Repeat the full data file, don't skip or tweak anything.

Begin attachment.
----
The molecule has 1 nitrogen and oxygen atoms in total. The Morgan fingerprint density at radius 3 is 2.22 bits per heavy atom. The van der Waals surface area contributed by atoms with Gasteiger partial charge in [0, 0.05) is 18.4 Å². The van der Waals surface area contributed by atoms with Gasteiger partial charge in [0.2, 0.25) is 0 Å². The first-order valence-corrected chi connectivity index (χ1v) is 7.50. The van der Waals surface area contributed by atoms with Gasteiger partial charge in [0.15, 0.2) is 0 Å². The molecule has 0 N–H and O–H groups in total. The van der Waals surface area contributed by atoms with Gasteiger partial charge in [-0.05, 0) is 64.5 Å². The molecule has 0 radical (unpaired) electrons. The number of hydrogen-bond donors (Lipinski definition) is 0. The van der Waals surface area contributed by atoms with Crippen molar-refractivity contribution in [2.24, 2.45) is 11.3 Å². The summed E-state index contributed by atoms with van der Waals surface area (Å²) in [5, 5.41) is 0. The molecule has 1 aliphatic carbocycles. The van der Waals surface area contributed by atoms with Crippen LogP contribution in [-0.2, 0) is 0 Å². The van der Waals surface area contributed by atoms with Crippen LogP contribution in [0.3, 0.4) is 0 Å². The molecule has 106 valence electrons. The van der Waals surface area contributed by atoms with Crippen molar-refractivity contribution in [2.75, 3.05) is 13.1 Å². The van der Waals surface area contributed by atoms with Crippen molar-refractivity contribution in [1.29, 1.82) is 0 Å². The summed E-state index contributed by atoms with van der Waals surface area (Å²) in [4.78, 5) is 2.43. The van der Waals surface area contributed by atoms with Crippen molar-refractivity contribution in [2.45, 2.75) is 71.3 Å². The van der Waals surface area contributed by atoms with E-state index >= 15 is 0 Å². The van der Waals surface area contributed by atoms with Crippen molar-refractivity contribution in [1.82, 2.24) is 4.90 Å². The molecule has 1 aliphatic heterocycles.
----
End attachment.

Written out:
The molecule has 1 nitrogen and oxygen atoms in total. The Morgan fingerprint density at radius 3 is 2.22 bits per heavy atom. The van der Waals surface area contributed by atoms with Gasteiger partial charge in [0, 0.05) is 18.4 Å². The van der Waals surface area contributed by atoms with Gasteiger partial charge in [0.2, 0.25) is 0 Å². The first-order valence-corrected chi connectivity index (χ1v) is 7.50. The van der Waals surface area contributed by atoms with Gasteiger partial charge in [0.15, 0.2) is 0 Å². The molecule has 0 N–H and O–H groups in total. The van der Waals surface area contributed by atoms with Gasteiger partial charge in [-0.05, 0) is 64.5 Å². The molecule has 0 radical (unpaired) electrons. The number of hydrogen-bond donors (Lipinski definition) is 0. The van der Waals surface area contributed by atoms with Crippen molar-refractivity contribution in [2.24, 2.45) is 11.3 Å². The summed E-state index contributed by atoms with van der Waals surface area (Å²) in [5, 5.41) is 0. The molecule has 1 aliphatic carbocycles. The van der Waals surface area contributed by atoms with Crippen LogP contribution in [-0.2, 0) is 0 Å². The van der Waals surface area contributed by atoms with Crippen LogP contribution in [0.3, 0.4) is 0 Å². The molecule has 106 valence electrons. The van der Waals surface area contributed by atoms with Crippen molar-refractivity contribution in [2.75, 3.05) is 13.1 Å². The van der Waals surface area contributed by atoms with Crippen molar-refractivity contribution in [1.29, 1.82) is 0 Å². The summed E-state index contributed by atoms with van der Waals surface area (Å²) in [4.78, 5) is 2.43. The van der Waals surface area contributed by atoms with Crippen molar-refractivity contribution in [2.45, 2.75) is 71.3 Å². The van der Waals surface area contributed by atoms with E-state index >= 15 is 0 Å². The van der Waals surface area contributed by atoms with Crippen molar-refractivity contribution in [1.82, 2.24) is 4.90 Å². The molecule has 1 aliphatic heterocycles.